Latin America: 2021 has been a year of struggle
Mass demonstrations and strikes targeting unpopular governments and foreign business interests are taking place all over Latin America.
Throughout 2021 Argentinians have been in the streets, opposing everything from unemployment to fracking to the Zionist occupation of Palestine. A Sept. 4 march, in memory of those lost to COVID, protested the government’s policies related to the pandemic.
Right-wing Brazilian President Bolsonaro — in Trump-like fashion — has wildly exaggerated his popularity. He predicted as many as 2 million people would turn out to demonstrate support for him on Brazilian Independence Day Sept. 7. He even called on his backers to attack the Supreme Federal Court and the Chinese Embassy.
There were nowhere near 2 million Bolsonaristas in the streets Sept 7. On the contrary, “Cry of the Excluded” was the theme of anti-Bolsonaro demonstrations held in 64 cities. “There is no sign of recovery from unemployment of more than 14% of the country, to which is added a much larger number of people living on the edge in precarious situations,” Resumen Latinoamericano reported Sept. 9. “The social crisis only tends to worsen all the social indicators.”
Actions in multiple countries Sept. 15
In Ecuador, demonstrations Sept. 15 continued the ongoing protests against President Guillermo Lasso. Demands included calls for a freeze on fuel prices and an end to privatization. The Unitary Workers Front, the Confederation of Indigenous Nationalities of Ecuador and the National Union of Educators were among the organizations protesting. The demonstration drew rice growers, milk producers, banana workers and taxi drivers.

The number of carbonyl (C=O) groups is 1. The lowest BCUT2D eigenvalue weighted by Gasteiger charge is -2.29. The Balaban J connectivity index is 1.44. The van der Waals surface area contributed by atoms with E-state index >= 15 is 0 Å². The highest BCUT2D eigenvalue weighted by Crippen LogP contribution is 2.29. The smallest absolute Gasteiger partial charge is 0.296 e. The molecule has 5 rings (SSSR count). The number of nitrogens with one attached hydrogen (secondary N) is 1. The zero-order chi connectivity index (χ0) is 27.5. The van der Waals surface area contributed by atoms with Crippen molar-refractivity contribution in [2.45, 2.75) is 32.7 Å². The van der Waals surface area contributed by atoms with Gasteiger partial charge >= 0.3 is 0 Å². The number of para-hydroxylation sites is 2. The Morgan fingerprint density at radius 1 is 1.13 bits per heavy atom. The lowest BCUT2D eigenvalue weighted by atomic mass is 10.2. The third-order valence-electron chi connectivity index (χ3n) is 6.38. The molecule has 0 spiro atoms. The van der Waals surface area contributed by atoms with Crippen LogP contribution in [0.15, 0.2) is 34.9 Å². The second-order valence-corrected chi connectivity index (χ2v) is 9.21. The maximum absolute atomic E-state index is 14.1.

That same day Salvadorans demonstrated against President Nayib Bukele’s legal maneuvers that would let him seek another term in the 2024 election — moves protesters say represent a consolidation of dictatorial powers. The action, uniting unions, students, Indigenous groups and members of the LGBT+ community, opposed Bukele’s decision to make the cryptocurrency bitcoin the national currency along with the U.S. dollar.
A number of bitcoin ATMs have recently been vandalized or destroyed. Bitcoin, a mandatory currency for transactions between businesses with the technical capacity for it, is a magnet for capitalist speculators and gamblers due to its wild and rapid fluctuations in value.
A third Sept. 15 action was a general strike of Uruguayan workers called by the Inter-Union Plenary of Workers-National Convention of Workers (PIT-CNT). Issues included education, housing, food and land distribution to small farmers. The PIT-CNT invited a cross section of Uruguay’s population to converge on the capital Montevideo.
“The PIT-CNT and the entire popular camp are trying to raise their level of initiative and mobilization. The radical adjustment policy being applied by the government against the population’s rights and income will bring more protests,” stated PIT-CNT Secretary-General Marcelo Abdala. (TeleSUR English, Sept. 15)
The people’s movement in Honduras celebrated a victory the evening of Sept. 17, after learning that charges were dropped against Edwin Espinal and Raul Alvarez who had faced 15-30 years in prison. They were arrested along with180 others over bogus charges stemming from 2017 protests against massive electoral fraud that gave right-wing President Juan Orlando Hernandez another term in office. Espinal and Alvarez had been jailed for 19 months under horrific conditions.
Other events this month included the commemorations of 200 years of Mexican independence Sept. 16 and the bloody CIA coup 48 years ago that overthrew socialist Chilean President Salvador Allende Sept. 11.
Each of these countries’ struggles are nails in the coffins of the Monroe Doctrine and President Theodore Roosevelt’s “Big Stick” policy in Latin America, whereby the U.S. ruling class claimed the whole Western Hemisphere for itself. To quote a popular Chilean song: “The people united will never be defeated.”